Positive power of sports highlighted on UN Day against Drug Abuse

Positive power of sports highlighted on UN Day against Drug Abuse

UNDCP's newest Goodwill Ambassador for Sports,  Eduardo Nájera of the Dallas Mavericks
The United Nations system today seized the occasion of the International Day against Drug Abuse and Illicit Drug Trafficking to highlight the positive power of sports in reducing the demand for illegal drugs.

As part of the annual observance, the UN Drug Control Programme (UNDCP) -- the UN's lead agency fighting illicit drugs and international crime - sponsored a wide range of activities around the world. The agency's headquarters in Vienna organized a "day of fun and sports" for 300 children at the city's International School. In Thailand, Myanmar, Colombia, Bolivia, Pakistan, Afghanistan, Egypt and Kenya, UNDCP offices engaged the local communities in sporting events and live entertainment.

In a message marking the Day, UNDCP Executive Director Pino Arlacchi pointed to the agency's use of sports to help children build lives on the playing fields, away from dangerous streets where drugs can be a temptation. "Anyone who has participated in sports knows the exhilaration of scoring a goal in football or hockey, smacking the ball in cricket or baseball or sinking a game-winning basket," Mr. Arlacchi said. "Sports bring out the best in young people by building teamwork, camaraderie and friendships that can last a lifetime."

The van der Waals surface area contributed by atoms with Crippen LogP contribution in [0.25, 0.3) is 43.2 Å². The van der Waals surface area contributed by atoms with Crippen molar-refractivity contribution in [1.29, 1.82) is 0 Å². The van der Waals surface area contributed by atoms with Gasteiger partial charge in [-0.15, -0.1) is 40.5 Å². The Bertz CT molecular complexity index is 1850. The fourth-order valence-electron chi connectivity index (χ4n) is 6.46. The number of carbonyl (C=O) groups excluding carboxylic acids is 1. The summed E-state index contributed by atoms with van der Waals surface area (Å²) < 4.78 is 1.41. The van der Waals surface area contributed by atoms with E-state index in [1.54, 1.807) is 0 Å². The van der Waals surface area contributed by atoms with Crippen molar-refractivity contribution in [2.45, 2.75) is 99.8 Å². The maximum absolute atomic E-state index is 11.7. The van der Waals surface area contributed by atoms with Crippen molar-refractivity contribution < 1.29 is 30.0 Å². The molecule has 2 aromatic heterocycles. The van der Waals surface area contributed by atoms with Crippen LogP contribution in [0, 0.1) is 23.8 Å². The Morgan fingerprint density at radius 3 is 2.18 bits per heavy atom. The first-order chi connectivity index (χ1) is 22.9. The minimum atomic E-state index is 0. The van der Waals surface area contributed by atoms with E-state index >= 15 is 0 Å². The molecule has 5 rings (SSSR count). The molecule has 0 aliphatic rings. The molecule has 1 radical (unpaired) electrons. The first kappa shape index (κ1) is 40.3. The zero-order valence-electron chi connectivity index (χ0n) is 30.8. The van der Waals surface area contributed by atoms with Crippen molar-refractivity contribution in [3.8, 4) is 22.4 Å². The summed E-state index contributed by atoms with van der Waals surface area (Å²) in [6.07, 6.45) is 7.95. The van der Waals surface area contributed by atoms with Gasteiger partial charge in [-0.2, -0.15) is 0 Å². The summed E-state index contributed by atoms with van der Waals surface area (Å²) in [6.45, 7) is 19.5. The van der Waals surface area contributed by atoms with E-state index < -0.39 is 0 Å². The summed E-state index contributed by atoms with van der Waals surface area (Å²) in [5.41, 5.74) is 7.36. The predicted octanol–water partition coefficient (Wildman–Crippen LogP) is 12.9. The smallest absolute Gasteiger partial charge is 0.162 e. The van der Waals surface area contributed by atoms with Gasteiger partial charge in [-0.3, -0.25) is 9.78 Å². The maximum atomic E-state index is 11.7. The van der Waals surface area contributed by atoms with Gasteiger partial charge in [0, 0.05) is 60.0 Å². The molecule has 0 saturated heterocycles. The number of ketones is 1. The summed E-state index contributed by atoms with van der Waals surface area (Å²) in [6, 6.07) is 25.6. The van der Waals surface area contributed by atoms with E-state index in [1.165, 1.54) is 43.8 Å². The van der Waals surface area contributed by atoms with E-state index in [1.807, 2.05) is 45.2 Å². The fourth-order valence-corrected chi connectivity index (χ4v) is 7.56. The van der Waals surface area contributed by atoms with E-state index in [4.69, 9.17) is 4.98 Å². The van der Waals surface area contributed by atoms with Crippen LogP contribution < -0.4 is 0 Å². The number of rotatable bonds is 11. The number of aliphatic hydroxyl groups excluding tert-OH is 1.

Calling attention to the important role played by renowned athletes in the agency's "Sports, Not Drugs" media campaign, he urged all athletes to "stand up and help UNDCP to shape a future where goals, baskets and match points count more than drugs."

Athletes' contribution to raising awareness about the dangers of drugs was also flagged by UN Secretary-General Kofi Annan in his message for the Day. "I look forward to working as a team with them and all anti-drug abuse campaigners to achieve our common goal of encouraging young people to cherish their bodies, hone their minds and build fruitful lives in which there is no place for drug abuse," he said.

The Secretary-General also stressed the need for communities to become involved in reaching young people. "If we are to promote alternatives to drug-taking lifestyles, entire communities - civic groups, businesses, teachers, doctors and parents - must be involved in the effort to reach into young people's lives and grasp their concerns," he said.

The anti-drugs Day has been marked annually following a December 1987 decision of the UN General Assembly. The Assembly made its decision on a recommendation of the International Conference on Drug Abuse and Illicit Trafficking, which, on 26 June 1987, had adopted the Comprehensive Multidisciplinary Outline of Future Activities in Drug Abuse Control.